Border Diplomacy: Why Afghanistan Supports a Russian Crimea

 /  April 7, 2014, 7:30 a.m.

Rand Paul

Jake HowryTwo weeks ago, Afghanistan became the first Western-backed democracy to recognize Russia’s annexation of Crimea. Aside from Afghanistan only a handful of nations such as Syria, Uganda, North Korea, and Venezuela have recognized the referendum that transferred the Ukrainian territory to the Russian Federation. Afghanistan’s support seems like an odd foreign policy decision given the current backing the country receives from the United States, which has strongly condemned Russia’s actions in Crimea that it denounces as illegal. And it only grows more curious if one considers Russia’s annexation as a signal that it intends to take a more active role in the affairs of former Soviet satellite states. Afghanistan, after all, has its own contentious history with Russian attempts to exert influence beyond its borders, largely centered around the former Soviet Union’s invasion of Afghanistan in 1979.

A recent Washington Post article suggests the support is evidence of a growing relationship between Russia and Afghanistan based around internal investment and promises of future development. Karzai has publically advanced the idea that the Russian Federation may prove a viable alternative to current US reconstruction efforts, even going so far as to praise previous development efforts during the Soviet Invasion saying, “The Soviet money went to the right place. They were efficient in spending their money and doing it through the Afghan government.”  While it is true that Russia has increased its stake in Afghanistan recently, the Karzai administrations decision to support the annexation of Crimea likely has more to do with Afghanistan’s own outstanding boundary issues.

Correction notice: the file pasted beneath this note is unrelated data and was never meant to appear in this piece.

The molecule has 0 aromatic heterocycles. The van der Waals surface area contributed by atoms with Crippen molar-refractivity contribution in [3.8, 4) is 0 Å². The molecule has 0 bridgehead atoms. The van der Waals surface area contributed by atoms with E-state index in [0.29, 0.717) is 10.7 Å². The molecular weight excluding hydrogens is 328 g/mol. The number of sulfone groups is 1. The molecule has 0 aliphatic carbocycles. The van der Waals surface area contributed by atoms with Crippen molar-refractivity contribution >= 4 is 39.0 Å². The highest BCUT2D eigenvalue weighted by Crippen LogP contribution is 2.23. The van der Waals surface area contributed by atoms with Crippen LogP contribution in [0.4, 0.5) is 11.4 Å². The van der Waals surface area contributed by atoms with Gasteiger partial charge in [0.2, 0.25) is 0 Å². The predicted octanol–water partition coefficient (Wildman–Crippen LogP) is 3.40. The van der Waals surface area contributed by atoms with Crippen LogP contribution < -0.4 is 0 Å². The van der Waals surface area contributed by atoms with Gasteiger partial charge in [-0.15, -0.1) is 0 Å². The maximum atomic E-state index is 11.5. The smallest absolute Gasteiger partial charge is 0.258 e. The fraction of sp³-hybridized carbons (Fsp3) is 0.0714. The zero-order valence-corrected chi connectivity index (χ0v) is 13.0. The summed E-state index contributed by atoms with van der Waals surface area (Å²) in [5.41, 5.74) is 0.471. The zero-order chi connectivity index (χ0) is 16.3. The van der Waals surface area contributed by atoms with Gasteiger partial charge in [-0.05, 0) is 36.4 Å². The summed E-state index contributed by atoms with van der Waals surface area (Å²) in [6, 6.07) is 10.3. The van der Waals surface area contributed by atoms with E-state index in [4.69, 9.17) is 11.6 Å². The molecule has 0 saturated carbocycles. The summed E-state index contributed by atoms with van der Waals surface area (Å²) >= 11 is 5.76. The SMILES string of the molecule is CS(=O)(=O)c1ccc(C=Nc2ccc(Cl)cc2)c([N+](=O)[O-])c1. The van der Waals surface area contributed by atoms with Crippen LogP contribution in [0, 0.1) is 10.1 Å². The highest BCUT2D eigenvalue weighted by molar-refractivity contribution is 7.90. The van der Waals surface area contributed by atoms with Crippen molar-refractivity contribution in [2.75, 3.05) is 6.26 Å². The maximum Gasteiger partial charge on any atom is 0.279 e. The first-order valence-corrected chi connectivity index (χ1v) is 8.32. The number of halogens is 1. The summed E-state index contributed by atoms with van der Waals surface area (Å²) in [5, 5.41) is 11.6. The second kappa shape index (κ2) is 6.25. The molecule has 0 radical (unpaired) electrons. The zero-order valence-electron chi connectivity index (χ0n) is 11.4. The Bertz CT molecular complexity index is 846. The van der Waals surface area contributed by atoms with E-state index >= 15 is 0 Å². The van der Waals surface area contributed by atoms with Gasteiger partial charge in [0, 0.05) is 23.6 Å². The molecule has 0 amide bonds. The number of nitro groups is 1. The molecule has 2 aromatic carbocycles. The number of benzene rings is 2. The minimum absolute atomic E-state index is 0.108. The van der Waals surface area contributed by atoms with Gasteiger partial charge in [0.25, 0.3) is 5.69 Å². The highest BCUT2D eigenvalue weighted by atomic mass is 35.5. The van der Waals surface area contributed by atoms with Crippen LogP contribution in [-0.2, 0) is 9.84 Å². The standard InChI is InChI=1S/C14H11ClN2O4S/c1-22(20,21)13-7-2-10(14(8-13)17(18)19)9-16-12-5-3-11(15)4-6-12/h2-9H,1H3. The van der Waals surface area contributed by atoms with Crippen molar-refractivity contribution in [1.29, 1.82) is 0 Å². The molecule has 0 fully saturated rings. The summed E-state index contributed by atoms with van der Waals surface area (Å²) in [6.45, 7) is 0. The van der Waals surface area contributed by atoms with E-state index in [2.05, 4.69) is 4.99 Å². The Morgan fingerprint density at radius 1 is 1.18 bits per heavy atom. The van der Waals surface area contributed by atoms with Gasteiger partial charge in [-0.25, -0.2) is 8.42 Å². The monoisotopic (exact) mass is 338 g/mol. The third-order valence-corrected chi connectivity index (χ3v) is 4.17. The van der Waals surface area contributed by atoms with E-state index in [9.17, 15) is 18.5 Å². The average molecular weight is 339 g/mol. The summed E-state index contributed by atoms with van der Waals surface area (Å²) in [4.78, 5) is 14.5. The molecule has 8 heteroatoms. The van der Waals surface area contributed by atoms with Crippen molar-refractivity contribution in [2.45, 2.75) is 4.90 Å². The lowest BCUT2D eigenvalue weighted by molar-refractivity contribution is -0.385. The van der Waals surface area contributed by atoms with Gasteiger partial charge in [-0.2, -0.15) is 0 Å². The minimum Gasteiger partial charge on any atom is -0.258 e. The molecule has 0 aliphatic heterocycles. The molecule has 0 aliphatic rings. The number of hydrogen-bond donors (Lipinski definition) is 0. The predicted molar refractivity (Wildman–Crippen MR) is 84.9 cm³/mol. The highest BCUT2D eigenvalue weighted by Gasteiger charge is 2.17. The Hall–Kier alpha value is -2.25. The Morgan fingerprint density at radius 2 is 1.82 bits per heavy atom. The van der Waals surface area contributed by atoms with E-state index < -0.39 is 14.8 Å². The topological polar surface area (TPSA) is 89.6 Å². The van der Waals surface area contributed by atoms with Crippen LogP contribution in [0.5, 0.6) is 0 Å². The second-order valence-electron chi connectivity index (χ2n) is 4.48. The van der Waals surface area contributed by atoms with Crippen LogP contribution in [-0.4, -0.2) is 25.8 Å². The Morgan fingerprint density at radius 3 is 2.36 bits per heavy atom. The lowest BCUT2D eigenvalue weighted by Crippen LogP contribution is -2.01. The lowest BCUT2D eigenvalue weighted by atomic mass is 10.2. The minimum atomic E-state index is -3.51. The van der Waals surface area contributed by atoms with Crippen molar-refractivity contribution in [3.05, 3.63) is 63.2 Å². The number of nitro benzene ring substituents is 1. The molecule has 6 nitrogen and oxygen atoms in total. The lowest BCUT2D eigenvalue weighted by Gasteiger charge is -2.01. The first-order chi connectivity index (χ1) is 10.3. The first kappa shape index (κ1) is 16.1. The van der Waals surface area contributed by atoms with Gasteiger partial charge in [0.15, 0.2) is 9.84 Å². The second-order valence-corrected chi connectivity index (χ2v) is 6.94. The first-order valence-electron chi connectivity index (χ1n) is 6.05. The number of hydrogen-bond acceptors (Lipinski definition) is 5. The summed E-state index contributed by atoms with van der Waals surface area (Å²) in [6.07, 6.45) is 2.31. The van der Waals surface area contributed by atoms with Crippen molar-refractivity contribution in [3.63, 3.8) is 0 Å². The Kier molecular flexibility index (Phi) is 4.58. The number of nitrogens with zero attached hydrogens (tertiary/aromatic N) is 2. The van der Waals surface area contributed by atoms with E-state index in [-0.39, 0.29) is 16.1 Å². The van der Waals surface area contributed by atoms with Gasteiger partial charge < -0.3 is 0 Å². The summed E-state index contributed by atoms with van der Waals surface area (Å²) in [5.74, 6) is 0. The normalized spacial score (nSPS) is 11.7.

More than its diplomatic relationship with Russia, the historical precedence of Russia’s retaking of Crimea may be what appeals to Afghan politicians. The Russian Soviet Federative Socialist Republic ceded Crimea to Ukrainian Soviet Socialist Republic in 1954 when both sovereign states were part of the constituent republics of the Soviet Union. What was largely an internal administrative restructuring led to the cession of territory to Ukraine following the dissolution of the Soviet Union in the early 1990s. The removal of ethnic kindred by unjust means resonates with the Afghan national narrative. In Afghanistan many incorrectly believe that the Pashtun people were illegally divided between Afghanistan and Pakistan when the British unilaterally drew up the land boundary to separate Afghanistan from the British imperial possessions in India. This land boundary, now the de facto international border, is known as the Durand Line and opposition to its legality has become national policy during the Karzai administration.

Putting aside the nuances of the Durand Line dispute, Afghanistan is likely more interested in the historical precedent the Crimean referendum offers than the financial support offered by Russia. Crimea in many ways can be seen as a test case for a potentially unified Pashtunistan, as the Afghanistan-Pakistan border regions are colloquially known. The situations in both regions are similar and Pashtun ethnic identity plays an active role in the politics along Afghanistan’s border region. If Crimea is allowed to remain as a part of the Russian Federation on the basis of a popular referendum with narrow international support, perhaps there is a future for Pashtun self-determination as well.

Jake Howry


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